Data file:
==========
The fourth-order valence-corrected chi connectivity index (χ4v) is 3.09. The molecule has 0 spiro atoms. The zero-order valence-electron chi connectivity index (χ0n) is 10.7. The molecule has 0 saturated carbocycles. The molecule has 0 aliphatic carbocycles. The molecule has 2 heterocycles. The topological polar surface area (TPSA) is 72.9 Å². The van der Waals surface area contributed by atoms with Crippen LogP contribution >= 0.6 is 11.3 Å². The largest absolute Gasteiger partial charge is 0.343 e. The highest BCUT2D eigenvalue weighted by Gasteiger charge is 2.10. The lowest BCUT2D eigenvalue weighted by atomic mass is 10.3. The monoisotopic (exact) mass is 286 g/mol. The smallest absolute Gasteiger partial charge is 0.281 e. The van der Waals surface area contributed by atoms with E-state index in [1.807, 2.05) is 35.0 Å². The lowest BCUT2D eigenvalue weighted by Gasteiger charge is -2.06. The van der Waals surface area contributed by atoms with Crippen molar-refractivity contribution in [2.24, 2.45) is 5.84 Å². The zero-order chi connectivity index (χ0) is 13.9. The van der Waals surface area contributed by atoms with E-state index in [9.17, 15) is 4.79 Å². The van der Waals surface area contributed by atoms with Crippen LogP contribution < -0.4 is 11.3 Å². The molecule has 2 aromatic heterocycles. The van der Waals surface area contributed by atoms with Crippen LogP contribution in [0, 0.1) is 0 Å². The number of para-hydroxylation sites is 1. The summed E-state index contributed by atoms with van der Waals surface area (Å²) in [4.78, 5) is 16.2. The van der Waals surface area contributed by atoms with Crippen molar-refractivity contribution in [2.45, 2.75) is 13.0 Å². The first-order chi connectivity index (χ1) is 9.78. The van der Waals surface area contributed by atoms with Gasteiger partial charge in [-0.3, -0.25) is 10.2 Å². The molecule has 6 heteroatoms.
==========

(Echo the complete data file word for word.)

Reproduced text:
The fourth-order valence-corrected chi connectivity index (χ4v) is 3.09. The molecule has 0 spiro atoms. The zero-order valence-electron chi connectivity index (χ0n) is 10.7. The molecule has 0 saturated carbocycles. The molecule has 0 aliphatic carbocycles. The molecule has 2 heterocycles. The topological polar surface area (TPSA) is 72.9 Å². The van der Waals surface area contributed by atoms with Crippen LogP contribution >= 0.6 is 11.3 Å². The largest absolute Gasteiger partial charge is 0.343 e. The highest BCUT2D eigenvalue weighted by Gasteiger charge is 2.10. The lowest BCUT2D eigenvalue weighted by atomic mass is 10.3. The monoisotopic (exact) mass is 286 g/mol. The smallest absolute Gasteiger partial charge is 0.281 e. The van der Waals surface area contributed by atoms with E-state index in [1.807, 2.05) is 35.0 Å². The lowest BCUT2D eigenvalue weighted by Gasteiger charge is -2.06. The van der Waals surface area contributed by atoms with Crippen molar-refractivity contribution in [2.24, 2.45) is 5.84 Å². The zero-order chi connectivity index (χ0) is 13.9. The van der Waals surface area contributed by atoms with E-state index in [9.17, 15) is 4.79 Å². The van der Waals surface area contributed by atoms with Crippen LogP contribution < -0.4 is 11.3 Å². The molecule has 2 aromatic heterocycles. The van der Waals surface area contributed by atoms with Crippen LogP contribution in [0, 0.1) is 0 Å². The number of para-hydroxylation sites is 1. The summed E-state index contributed by atoms with van der Waals surface area (Å²) in [4.78, 5) is 16.2. The van der Waals surface area contributed by atoms with Crippen molar-refractivity contribution in [2.45, 2.75) is 13.0 Å². The first-order chi connectivity index (χ1) is 9.78. The van der Waals surface area contributed by atoms with Gasteiger partial charge in [-0.3, -0.25) is 10.2 Å². The molecule has 6 heteroatoms.